Notes on Clive De Bruyn’s Talk

On Thursday 24th February 2011 the Belfast and District Beekeepers Association hosted a talk by the well known beekeeper Clive De Bruyn at CIYMS.The title of the talk was “BeeKeeping Mistakes”.


Clive was welcomed and introduced by our chairperson Esther Ross. Esther commented that she read a  quotation from Clive that he “plays with bees” and that on obtaining her first colony of bees she was advised to “go and make mistakes but learn from them”.

Notes on Clive’s Talk

I am fairly sure that every member of the audience felt that they had a most enjoyable evening and as well as being entertaining the evening was educational.  Clive asked for all those who did not have bees to put  their hands up, none did. He said this was unusual as prior to this all his audiences had between 10% and 20% of novices yet to get their first bees. He remarked that beekeeping knowledge seems to reach its peak in your 3rd year and from them on you realise how much you still have to learn. He advised against writing a book or designing a new type of hive at this stage in your beekeeping as you will regret it. He encouraged all of us to always tell non-beekepers about the value of honey bees in the pollination of crops this is the best way to promote beekeeping.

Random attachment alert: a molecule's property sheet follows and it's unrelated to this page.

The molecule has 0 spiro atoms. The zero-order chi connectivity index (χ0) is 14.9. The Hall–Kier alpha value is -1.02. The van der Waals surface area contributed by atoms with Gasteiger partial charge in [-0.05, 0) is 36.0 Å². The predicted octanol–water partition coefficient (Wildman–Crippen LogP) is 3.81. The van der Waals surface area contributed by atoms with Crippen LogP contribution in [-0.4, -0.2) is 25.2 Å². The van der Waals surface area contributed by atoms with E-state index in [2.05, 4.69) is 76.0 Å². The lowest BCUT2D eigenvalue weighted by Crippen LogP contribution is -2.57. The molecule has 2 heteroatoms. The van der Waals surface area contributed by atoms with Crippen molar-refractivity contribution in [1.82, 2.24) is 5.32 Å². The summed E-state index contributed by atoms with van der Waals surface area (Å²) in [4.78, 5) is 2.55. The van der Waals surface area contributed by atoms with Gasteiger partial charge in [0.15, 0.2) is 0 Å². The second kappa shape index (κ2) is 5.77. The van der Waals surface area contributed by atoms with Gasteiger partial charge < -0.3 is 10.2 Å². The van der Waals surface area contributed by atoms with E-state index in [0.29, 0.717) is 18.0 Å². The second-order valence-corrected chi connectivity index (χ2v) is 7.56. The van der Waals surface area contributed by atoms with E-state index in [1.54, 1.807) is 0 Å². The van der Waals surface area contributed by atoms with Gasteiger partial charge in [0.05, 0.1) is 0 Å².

At this point Clive informed us that he would like to base the rest of the evening on topics suggested by the audience and the he would ask for a question from each row, so start thinking. The rest of this report will be based on bullet points of Clive remarks on each topic. Please note that these are notes of Clive’s talk and sometimes he drifted off topic a little – it was still very interesting.

“How do you find the Queen”

  • Look early in the year when there are fewer bees
  • In an apiary of 30 colonies he will find every queen
  • In march when flowering currant is out and its warm enough to be in shirt sleeves
  • Change the floor and transfer to new brood box
  • frame by frame look for the queen
  • dont use too much smoke
  • In a warm way hive stores at back, start at the back, as you lift out a frame look at the next frame for the queen, if hive is too low – kneel